Alcantara Bridge

The Romans made large strides for engineering during their time.  It is impressive how many of their developments we use today.  This week, we will be looking at their Alcantara Bridge, which crosses the Tagus River in Spain.  Its name means “The Bridge” in Arabic, and has also been called Puente Trajan at Alcantara in Spanish.  Caius Iulius Lacer originally built it in 105 CE.  It has been subjected to many wars, and therefore has been reconstructed numerous times throughout the years.  It has lived up to its inscription, which translates to “ who will live (the bridge) so much as the world would live”.

Origin

The bridge was commissioned from Roman Emperor Trajan in 98 CE.  Construction didn’t start until 104 CE.  His honor was shown through a triumphal arch in the center and a temple at one of the ends.  No mortar was used in the original construction.  It was fit together with the rope technique.  There are also metallic staples used in the lower part of the pillars for additional stability.

Statistics

The bridge is 616 feet long and 26 feet wide.  There are 6 arches supported by five pillars and two supports at the ends.  The two middle arches have a span of 150 feet.  On top of the bridge the triumphal arch is about 46 feet high.

Reconstruction

The Alcantara Bridge has been damaged a few times in order to protect the city of Alcantara from possible attacks during wars.  One arch was destroyed in 1214 by the Moors and was rebuilt in 1543.  Another was destroyed by the Spanish and repaired in 1762.  Then the Spanish destroyed it again to protect against the French in 1809.  It was repaired in 1819, and reinforced in 1860.  In 1969 the pillars were repaired in order to withstand the new pressures caused by the Dam of Alcantara.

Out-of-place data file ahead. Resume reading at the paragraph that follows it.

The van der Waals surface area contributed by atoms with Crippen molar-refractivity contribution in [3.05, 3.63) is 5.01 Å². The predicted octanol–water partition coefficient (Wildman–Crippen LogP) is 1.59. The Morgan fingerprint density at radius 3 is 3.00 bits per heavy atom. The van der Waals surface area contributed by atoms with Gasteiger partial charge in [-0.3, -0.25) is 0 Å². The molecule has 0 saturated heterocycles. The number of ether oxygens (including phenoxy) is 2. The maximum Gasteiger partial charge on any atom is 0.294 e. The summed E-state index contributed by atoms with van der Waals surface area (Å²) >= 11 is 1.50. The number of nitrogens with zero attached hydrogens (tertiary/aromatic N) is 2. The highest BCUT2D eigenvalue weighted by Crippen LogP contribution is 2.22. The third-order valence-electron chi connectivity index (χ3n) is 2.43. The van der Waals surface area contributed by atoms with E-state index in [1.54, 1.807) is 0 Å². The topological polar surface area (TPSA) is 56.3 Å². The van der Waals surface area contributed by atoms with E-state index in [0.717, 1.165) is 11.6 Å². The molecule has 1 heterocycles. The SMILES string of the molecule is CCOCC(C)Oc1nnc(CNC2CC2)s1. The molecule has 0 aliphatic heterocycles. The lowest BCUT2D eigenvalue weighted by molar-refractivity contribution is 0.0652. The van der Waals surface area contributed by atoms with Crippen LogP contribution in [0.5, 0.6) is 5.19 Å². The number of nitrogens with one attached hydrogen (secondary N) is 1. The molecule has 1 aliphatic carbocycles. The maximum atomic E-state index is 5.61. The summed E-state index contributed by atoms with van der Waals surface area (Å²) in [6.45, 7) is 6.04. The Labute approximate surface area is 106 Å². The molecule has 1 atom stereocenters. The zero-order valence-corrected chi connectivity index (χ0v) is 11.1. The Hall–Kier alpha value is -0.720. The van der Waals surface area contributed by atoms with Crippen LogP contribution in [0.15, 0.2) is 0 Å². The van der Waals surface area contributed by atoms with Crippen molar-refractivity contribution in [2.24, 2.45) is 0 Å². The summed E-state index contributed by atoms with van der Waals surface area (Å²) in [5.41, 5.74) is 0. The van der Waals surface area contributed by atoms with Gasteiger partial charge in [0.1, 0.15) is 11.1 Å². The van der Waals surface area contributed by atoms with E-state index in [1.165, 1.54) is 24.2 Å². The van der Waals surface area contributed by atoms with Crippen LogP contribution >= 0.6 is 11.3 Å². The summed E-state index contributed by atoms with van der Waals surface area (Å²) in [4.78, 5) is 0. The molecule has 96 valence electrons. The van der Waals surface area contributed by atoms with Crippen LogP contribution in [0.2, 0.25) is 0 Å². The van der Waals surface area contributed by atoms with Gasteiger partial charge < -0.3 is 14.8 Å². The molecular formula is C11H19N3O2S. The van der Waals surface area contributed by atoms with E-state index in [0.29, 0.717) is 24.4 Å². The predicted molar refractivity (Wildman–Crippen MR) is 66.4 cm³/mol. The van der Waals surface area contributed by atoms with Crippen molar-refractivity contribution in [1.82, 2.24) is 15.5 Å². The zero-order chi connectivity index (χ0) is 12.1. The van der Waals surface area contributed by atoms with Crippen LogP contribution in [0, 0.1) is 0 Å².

In the 18th century, the Torre del Oro (Golden Tower) was built for defense.  It over looks the bridge.

Travel

Visiting the Alcantara Bridge is one of the many things you can see on a trip through Spain.  The city of Alcantara is on the Spanish- Portuguese border, commonly referred to as the Raya.   You can get a taste of the ancient with the bridge as well as enjoy the beautiful scenery of forest that surrounds the reservoir.  In town you must view the paintings of Luis Morales on many of the religious temples.  Spain came into wealth with the discovery of the Americas and therefore they were able to adorn their buildings very beautifully.  When you are finished sight seeing, you can hike, horseback ride, fish, or partake in water sports.

While I have been to Spain before, learning about this bridge and the rest of Alcantara has proven to me I must go back.  There is a lot to see and do in Spain, and I would definitely recommend planning a trip trying to experience as much of the country as possible.

Sources

http://www.visit-western-spain.com/cubic/ap/cubic.php/doc/The-Roman-Bridge-of-Alcantara-292.htm

http://www.spanisharts.com/arquitectura/imagenes/roma/i_alcantara_puente.html

https://sites.google.com/site/alcantarabridgepcms/

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4 Responses to Alcantara Bridge

  1. stephanieflee says:

    It is amazing how mankind is able to build such large structures that last so long. I always find it interesting how past civilizations were able to build bridges without the tools we have today. I cannot imagine calculating the forces in the bridge and the total cost of materials without a computer.

    Also, could you explain in more detail what rope technique is?

  2. joekuhn93 says:

    I just love the way that bridges and many other forms of structures were created back in the day when technology and measurement devices were not as precise and efficient as they are today. The amount of Civil Engineering that goes into making a bridge is beyond my imagination. What I really liked about your blog this week was the fact that you included the history of the bridge and how it has survived (for the most part) over time. Millions of cars will travel over this bridge. How does a bridge like this one remain static and withstand the thousands of pounds of force each day? Are there any statistics to back up the maximum load that this bridge can take before it could have structural failures? How long is this bridge estimated to last until it needs reinforcement and rebuilding?

    -joekuhn93

  3. jaclynckrogh says:

    The arch is a remarkable element that makes this bridge possible. I don’t know the exact numbers, but the bridge can handle twice its own weight. There is no current prediction for future reinforcement. I believe it is holding up well today.

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